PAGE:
NEW YORK – Stocks slipped on Friday, pushing the market to a weekly loss, as investors assessed the latest round of company earnings.
Express Scripts, the largest U.S. pharmacy benefits manager, fell after its fourth-quarter earnings slipped, hurt by the loss of UnitedHealth, a large customer. Groupon plunged after the online deals company said it expects to post a loss this quarter and issued a weak outlook for the year.
The Standard & Poor’s 500 index rose in early trading Friday and had almost wiped out its loss for the year by late morning, climbing to within two points of its record close. By late afternoon the index started to turn lower.
The stock market has gained this month after getting a boost from decent corporate earnings for the fourth quarter and optimism that the economy will start to pull out of its winter slump as the weather improves.
While investors have been willing to overlook much of the weak economic data this month, they appear reluctant to push the stock market back above its recent highs before they see firmer evidence that the economy is sustaining its recovery.
Investors are “giving the economic data points a bit of a free pass, but at the same time they’re not fully convinced either,” said Robert Pavlik, chief market strategist at Banyan Partners, a wealth management firm.
Among individual stocks, Express Scripts fell $3.11, or 4 percent, to $74.01 after it reported its results.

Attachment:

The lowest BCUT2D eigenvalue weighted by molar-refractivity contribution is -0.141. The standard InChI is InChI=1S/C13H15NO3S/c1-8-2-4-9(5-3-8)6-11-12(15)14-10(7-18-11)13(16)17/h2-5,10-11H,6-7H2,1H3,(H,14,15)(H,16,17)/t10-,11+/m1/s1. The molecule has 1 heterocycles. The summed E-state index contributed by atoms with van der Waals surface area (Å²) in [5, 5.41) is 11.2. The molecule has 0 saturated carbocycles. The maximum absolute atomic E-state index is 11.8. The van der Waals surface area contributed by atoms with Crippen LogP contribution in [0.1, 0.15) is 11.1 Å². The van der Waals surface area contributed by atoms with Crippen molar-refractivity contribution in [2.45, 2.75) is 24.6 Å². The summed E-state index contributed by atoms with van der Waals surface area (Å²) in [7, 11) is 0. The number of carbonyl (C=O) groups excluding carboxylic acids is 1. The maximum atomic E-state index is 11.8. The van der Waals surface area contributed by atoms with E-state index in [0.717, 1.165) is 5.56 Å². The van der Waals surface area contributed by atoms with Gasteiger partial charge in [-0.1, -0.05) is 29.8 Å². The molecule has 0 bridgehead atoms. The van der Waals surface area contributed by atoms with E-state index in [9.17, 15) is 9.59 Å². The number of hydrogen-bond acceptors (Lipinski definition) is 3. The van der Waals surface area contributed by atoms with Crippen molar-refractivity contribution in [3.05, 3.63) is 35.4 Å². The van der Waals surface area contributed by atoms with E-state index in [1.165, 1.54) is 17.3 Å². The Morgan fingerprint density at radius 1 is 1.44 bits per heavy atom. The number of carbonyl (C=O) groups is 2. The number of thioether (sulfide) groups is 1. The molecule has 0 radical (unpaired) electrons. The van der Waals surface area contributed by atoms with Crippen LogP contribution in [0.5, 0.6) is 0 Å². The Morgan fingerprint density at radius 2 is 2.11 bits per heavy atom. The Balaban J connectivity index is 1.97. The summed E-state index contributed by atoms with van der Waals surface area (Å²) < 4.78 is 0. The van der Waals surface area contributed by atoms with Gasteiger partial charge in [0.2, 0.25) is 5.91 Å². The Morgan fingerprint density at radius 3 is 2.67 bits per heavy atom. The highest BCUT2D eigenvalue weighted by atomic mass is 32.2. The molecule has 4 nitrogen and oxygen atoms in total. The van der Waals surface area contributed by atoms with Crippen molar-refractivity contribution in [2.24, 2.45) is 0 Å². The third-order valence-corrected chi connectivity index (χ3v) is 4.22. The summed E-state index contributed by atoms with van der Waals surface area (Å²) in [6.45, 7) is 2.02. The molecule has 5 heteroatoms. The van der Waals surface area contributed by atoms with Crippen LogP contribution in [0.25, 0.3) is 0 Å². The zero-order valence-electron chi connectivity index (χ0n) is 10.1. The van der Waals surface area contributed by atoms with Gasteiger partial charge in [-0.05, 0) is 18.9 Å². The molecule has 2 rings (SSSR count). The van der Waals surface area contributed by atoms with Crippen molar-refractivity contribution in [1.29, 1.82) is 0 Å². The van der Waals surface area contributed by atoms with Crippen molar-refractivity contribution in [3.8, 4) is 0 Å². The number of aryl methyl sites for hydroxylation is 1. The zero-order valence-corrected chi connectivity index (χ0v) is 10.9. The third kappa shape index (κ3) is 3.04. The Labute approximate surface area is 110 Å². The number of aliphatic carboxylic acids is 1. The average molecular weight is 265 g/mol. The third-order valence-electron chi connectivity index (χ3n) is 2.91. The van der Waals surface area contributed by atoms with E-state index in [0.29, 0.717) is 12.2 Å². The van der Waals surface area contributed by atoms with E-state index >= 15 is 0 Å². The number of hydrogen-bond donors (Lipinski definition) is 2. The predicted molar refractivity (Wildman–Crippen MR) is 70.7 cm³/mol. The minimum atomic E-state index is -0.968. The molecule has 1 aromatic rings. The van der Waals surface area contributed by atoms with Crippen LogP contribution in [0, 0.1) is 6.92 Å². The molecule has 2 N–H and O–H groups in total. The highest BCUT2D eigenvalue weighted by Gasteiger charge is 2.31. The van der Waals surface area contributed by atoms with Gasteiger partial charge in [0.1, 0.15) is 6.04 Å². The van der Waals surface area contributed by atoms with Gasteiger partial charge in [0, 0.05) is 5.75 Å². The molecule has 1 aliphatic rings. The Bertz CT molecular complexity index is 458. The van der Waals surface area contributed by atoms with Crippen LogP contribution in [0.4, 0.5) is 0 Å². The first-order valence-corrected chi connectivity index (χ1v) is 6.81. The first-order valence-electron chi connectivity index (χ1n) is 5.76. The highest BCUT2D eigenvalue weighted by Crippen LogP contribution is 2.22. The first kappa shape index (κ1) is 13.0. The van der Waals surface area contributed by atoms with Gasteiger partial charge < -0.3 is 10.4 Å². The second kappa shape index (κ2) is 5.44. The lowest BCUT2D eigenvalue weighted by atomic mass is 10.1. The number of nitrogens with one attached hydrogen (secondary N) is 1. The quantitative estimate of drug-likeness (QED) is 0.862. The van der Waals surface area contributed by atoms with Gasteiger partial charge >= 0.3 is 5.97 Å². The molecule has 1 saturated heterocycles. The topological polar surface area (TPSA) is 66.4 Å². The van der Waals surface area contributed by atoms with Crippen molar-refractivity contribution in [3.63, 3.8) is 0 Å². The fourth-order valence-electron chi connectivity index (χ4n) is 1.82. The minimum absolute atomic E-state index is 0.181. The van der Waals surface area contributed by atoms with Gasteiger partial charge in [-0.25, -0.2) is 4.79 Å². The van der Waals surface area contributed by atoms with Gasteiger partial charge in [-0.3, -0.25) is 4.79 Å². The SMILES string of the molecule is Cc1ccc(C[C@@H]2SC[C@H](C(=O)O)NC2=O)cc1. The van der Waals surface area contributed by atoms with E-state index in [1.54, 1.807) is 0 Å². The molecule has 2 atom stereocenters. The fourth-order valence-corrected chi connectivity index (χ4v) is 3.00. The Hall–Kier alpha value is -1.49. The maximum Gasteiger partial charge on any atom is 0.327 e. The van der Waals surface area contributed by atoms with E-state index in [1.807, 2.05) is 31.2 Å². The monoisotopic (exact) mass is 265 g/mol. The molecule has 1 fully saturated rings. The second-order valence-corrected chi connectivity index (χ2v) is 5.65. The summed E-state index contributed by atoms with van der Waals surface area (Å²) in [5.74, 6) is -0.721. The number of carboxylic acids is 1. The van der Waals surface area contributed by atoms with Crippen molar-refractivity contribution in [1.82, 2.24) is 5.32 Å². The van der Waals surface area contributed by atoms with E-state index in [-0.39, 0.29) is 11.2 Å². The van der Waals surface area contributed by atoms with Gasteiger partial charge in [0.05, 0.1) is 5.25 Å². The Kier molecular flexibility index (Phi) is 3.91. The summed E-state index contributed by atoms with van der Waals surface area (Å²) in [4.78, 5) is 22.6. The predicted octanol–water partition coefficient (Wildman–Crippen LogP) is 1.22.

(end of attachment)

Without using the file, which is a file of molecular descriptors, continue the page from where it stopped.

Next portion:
Groupon plunged $2.25, or 21.9 percent, to $8.03 after the online deals company said it was ramping up its marketing campaign and forecast 2014 pre-tax earnings to be only slightly higher than last year.
Stock investors have had a bumpy ride so far this year.
The S&P 500 was down almost 6 percent for the year at the start of February amid concerns about slowing growth in China and other emerging markets, as well as worries about the state of the U.S. economy. Stocks have rebounded since then, but some investors aren’t convinced the recovery will last.
“I’ve felt all along that this is going to be a very volatile year,” said Uri Landesman, president of Platinum Partners, an investment management company. “For me, you’ve got a lot more downside than upside.”
The S&P 500 rose almost 30 percent last year, and investors are now too bullish on the stock market, making it vulnerable to a sell-off, Landesman said.